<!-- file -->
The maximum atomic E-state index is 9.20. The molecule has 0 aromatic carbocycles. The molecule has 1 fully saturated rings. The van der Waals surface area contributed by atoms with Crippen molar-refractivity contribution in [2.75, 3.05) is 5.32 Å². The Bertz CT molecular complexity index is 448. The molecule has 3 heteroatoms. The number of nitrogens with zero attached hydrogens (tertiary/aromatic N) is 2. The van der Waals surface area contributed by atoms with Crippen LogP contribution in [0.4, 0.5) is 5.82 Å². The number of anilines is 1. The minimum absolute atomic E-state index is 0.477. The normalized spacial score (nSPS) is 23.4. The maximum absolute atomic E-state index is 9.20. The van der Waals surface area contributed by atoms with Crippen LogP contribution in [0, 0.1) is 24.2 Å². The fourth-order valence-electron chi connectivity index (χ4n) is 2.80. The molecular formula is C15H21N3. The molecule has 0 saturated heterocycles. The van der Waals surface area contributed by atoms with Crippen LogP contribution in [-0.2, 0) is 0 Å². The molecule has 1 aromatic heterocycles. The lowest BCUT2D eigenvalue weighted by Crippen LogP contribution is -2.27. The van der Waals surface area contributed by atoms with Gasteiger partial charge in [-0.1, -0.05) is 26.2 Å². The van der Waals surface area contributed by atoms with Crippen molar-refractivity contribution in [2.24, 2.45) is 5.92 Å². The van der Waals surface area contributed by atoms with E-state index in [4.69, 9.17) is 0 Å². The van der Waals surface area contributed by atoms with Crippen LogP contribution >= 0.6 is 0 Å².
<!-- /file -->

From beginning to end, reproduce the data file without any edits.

The maximum atomic E-state index is 9.20. The molecule has 0 aromatic carbocycles. The molecule has 1 fully saturated rings. The van der Waals surface area contributed by atoms with Crippen molar-refractivity contribution in [2.75, 3.05) is 5.32 Å². The Bertz CT molecular complexity index is 448. The molecule has 3 heteroatoms. The number of nitrogens with zero attached hydrogens (tertiary/aromatic N) is 2. The van der Waals surface area contributed by atoms with Crippen LogP contribution in [0.4, 0.5) is 5.82 Å². The number of anilines is 1. The minimum absolute atomic E-state index is 0.477. The normalized spacial score (nSPS) is 23.4. The maximum absolute atomic E-state index is 9.20. The van der Waals surface area contributed by atoms with Crippen LogP contribution in [0, 0.1) is 24.2 Å². The fourth-order valence-electron chi connectivity index (χ4n) is 2.80. The molecular formula is C15H21N3. The molecule has 0 saturated heterocycles. The van der Waals surface area contributed by atoms with Crippen LogP contribution in [-0.2, 0) is 0 Å². The molecule has 1 aromatic heterocycles. The lowest BCUT2D eigenvalue weighted by Crippen LogP contribution is -2.27. The van der Waals surface area contributed by atoms with Gasteiger partial charge in [-0.1, -0.05) is 26.2 Å². The van der Waals surface area contributed by atoms with Crippen molar-refractivity contribution in [2.24, 2.45) is 5.92 Å². The van der Waals surface area contributed by atoms with E-state index in [4.69, 9.17) is 0 Å². The van der Waals surface area contributed by atoms with Crippen LogP contribution >= 0.6 is 0 Å².